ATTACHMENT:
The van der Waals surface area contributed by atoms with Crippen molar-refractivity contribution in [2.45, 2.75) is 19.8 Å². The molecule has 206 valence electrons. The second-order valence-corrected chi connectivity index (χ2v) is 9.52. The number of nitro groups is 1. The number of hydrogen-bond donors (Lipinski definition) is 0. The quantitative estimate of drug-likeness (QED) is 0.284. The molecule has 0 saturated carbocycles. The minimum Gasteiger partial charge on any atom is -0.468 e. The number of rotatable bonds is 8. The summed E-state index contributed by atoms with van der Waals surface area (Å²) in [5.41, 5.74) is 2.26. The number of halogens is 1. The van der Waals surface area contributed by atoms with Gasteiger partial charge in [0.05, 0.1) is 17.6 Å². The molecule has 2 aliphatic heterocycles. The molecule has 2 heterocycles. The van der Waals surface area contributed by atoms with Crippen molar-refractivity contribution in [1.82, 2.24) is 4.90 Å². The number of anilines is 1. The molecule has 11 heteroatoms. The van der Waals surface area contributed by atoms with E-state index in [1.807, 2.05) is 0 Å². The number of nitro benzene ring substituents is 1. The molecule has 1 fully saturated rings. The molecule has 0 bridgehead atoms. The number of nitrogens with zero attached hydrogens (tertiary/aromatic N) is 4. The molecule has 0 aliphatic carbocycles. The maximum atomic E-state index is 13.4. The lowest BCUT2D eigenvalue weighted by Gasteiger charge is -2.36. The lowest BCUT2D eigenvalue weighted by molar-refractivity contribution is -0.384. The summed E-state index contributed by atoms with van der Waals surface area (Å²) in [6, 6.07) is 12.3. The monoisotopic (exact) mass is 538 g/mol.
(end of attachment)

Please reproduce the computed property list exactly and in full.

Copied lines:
The van der Waals surface area contributed by atoms with Crippen molar-refractivity contribution in [2.45, 2.75) is 19.8 Å². The molecule has 206 valence electrons. The second-order valence-corrected chi connectivity index (χ2v) is 9.52. The number of nitro groups is 1. The number of hydrogen-bond donors (Lipinski definition) is 0. The quantitative estimate of drug-likeness (QED) is 0.284. The molecule has 0 saturated carbocycles. The minimum Gasteiger partial charge on any atom is -0.468 e. The number of rotatable bonds is 8. The summed E-state index contributed by atoms with van der Waals surface area (Å²) in [5.41, 5.74) is 2.26. The number of halogens is 1. The van der Waals surface area contributed by atoms with Gasteiger partial charge in [0.05, 0.1) is 17.6 Å². The molecule has 2 aliphatic heterocycles. The molecule has 2 heterocycles. The van der Waals surface area contributed by atoms with Crippen molar-refractivity contribution in [1.82, 2.24) is 4.90 Å². The number of anilines is 1. The molecule has 11 heteroatoms. The van der Waals surface area contributed by atoms with E-state index in [1.807, 2.05) is 0 Å². The number of nitro benzene ring substituents is 1. The molecule has 1 fully saturated rings. The molecule has 0 bridgehead atoms. The number of nitrogens with zero attached hydrogens (tertiary/aromatic N) is 4. The molecule has 0 aliphatic carbocycles. The maximum atomic E-state index is 13.4. The lowest BCUT2D eigenvalue weighted by Gasteiger charge is -2.36. The lowest BCUT2D eigenvalue weighted by molar-refractivity contribution is -0.384. The summed E-state index contributed by atoms with van der Waals surface area (Å²) in [6, 6.07) is 12.3. The monoisotopic (exact) mass is 538 g/mol.